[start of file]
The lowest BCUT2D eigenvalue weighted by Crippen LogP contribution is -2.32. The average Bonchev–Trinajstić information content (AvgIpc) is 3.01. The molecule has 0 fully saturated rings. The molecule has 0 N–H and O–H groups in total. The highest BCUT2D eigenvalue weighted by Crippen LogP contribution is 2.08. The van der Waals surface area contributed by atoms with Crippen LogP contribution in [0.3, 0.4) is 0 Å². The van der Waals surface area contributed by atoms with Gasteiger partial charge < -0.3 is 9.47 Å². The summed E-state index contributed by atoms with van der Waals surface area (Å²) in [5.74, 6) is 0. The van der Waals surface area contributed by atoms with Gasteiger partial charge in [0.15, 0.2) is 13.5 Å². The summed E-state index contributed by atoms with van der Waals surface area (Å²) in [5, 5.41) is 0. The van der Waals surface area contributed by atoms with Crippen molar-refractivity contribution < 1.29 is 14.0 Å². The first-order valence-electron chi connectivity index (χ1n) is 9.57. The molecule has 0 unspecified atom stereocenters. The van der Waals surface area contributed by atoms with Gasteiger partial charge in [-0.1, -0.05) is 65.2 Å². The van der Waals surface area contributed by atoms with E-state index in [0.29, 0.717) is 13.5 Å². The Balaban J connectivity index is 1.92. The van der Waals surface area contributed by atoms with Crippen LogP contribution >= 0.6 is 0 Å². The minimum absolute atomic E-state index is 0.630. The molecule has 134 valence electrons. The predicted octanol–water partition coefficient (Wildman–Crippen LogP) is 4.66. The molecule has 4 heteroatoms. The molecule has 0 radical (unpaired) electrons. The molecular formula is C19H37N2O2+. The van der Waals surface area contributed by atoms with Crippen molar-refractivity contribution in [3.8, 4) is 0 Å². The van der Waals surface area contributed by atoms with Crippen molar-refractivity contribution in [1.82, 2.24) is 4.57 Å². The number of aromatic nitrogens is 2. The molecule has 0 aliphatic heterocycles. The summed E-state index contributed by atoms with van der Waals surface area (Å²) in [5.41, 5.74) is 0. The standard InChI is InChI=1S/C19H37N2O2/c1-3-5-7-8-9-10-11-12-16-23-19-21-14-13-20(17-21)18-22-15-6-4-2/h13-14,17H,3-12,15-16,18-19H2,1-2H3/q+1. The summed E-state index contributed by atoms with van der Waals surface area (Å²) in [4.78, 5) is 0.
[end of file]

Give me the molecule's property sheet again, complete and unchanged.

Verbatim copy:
The lowest BCUT2D eigenvalue weighted by Crippen LogP contribution is -2.32. The average Bonchev–Trinajstić information content (AvgIpc) is 3.01. The molecule has 0 fully saturated rings. The molecule has 0 N–H and O–H groups in total. The highest BCUT2D eigenvalue weighted by Crippen LogP contribution is 2.08. The van der Waals surface area contributed by atoms with Crippen LogP contribution in [0.3, 0.4) is 0 Å². The van der Waals surface area contributed by atoms with Gasteiger partial charge < -0.3 is 9.47 Å². The summed E-state index contributed by atoms with van der Waals surface area (Å²) in [5.74, 6) is 0. The van der Waals surface area contributed by atoms with Gasteiger partial charge in [0.15, 0.2) is 13.5 Å². The summed E-state index contributed by atoms with van der Waals surface area (Å²) in [5, 5.41) is 0. The van der Waals surface area contributed by atoms with Crippen molar-refractivity contribution < 1.29 is 14.0 Å². The first-order valence-electron chi connectivity index (χ1n) is 9.57. The molecule has 0 unspecified atom stereocenters. The van der Waals surface area contributed by atoms with Gasteiger partial charge in [-0.1, -0.05) is 65.2 Å². The van der Waals surface area contributed by atoms with E-state index in [0.29, 0.717) is 13.5 Å². The Balaban J connectivity index is 1.92. The van der Waals surface area contributed by atoms with Crippen LogP contribution >= 0.6 is 0 Å². The minimum absolute atomic E-state index is 0.630. The molecule has 134 valence electrons. The predicted octanol–water partition coefficient (Wildman–Crippen LogP) is 4.66. The molecule has 4 heteroatoms. The molecule has 0 radical (unpaired) electrons. The molecular formula is C19H37N2O2+. The van der Waals surface area contributed by atoms with Crippen molar-refractivity contribution in [3.8, 4) is 0 Å². The van der Waals surface area contributed by atoms with Crippen molar-refractivity contribution in [1.82, 2.24) is 4.57 Å². The number of aromatic nitrogens is 2. The molecule has 0 aliphatic heterocycles. The summed E-state index contributed by atoms with van der Waals surface area (Å²) in [5.41, 5.74) is 0. The standard InChI is InChI=1S/C19H37N2O2/c1-3-5-7-8-9-10-11-12-16-23-19-21-14-13-20(17-21)18-22-15-6-4-2/h13-14,17H,3-12,15-16,18-19H2,1-2H3/q+1. The summed E-state index contributed by atoms with van der Waals surface area (Å²) in [4.78, 5) is 0.